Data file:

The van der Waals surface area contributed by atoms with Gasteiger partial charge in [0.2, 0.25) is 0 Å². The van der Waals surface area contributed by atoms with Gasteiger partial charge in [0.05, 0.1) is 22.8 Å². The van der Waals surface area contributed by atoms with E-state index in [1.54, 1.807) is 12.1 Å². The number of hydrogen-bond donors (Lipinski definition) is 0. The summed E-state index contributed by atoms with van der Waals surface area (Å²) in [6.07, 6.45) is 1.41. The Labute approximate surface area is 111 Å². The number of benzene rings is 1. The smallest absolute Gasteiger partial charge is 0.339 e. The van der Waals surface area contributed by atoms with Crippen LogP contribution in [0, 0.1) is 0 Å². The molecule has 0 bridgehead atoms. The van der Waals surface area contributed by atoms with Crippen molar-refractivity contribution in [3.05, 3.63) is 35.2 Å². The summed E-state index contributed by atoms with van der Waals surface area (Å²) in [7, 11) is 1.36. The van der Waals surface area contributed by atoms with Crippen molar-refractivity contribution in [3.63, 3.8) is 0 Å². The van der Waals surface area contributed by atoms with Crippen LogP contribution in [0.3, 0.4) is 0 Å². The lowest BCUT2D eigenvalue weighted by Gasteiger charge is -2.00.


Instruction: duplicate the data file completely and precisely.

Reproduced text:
The van der Waals surface area contributed by atoms with Gasteiger partial charge in [0.2, 0.25) is 0 Å². The van der Waals surface area contributed by atoms with Gasteiger partial charge in [0.05, 0.1) is 22.8 Å². The van der Waals surface area contributed by atoms with E-state index in [1.54, 1.807) is 12.1 Å². The number of hydrogen-bond donors (Lipinski definition) is 0. The summed E-state index contributed by atoms with van der Waals surface area (Å²) in [6.07, 6.45) is 1.41. The Labute approximate surface area is 111 Å². The number of benzene rings is 1. The smallest absolute Gasteiger partial charge is 0.339 e. The van der Waals surface area contributed by atoms with Crippen LogP contribution in [0, 0.1) is 0 Å². The molecule has 0 bridgehead atoms. The van der Waals surface area contributed by atoms with Crippen molar-refractivity contribution in [3.05, 3.63) is 35.2 Å². The summed E-state index contributed by atoms with van der Waals surface area (Å²) in [7, 11) is 1.36. The van der Waals surface area contributed by atoms with Crippen molar-refractivity contribution in [3.63, 3.8) is 0 Å². The van der Waals surface area contributed by atoms with Crippen LogP contribution in [0.3, 0.4) is 0 Å². The lowest BCUT2D eigenvalue weighted by Gasteiger charge is -2.00.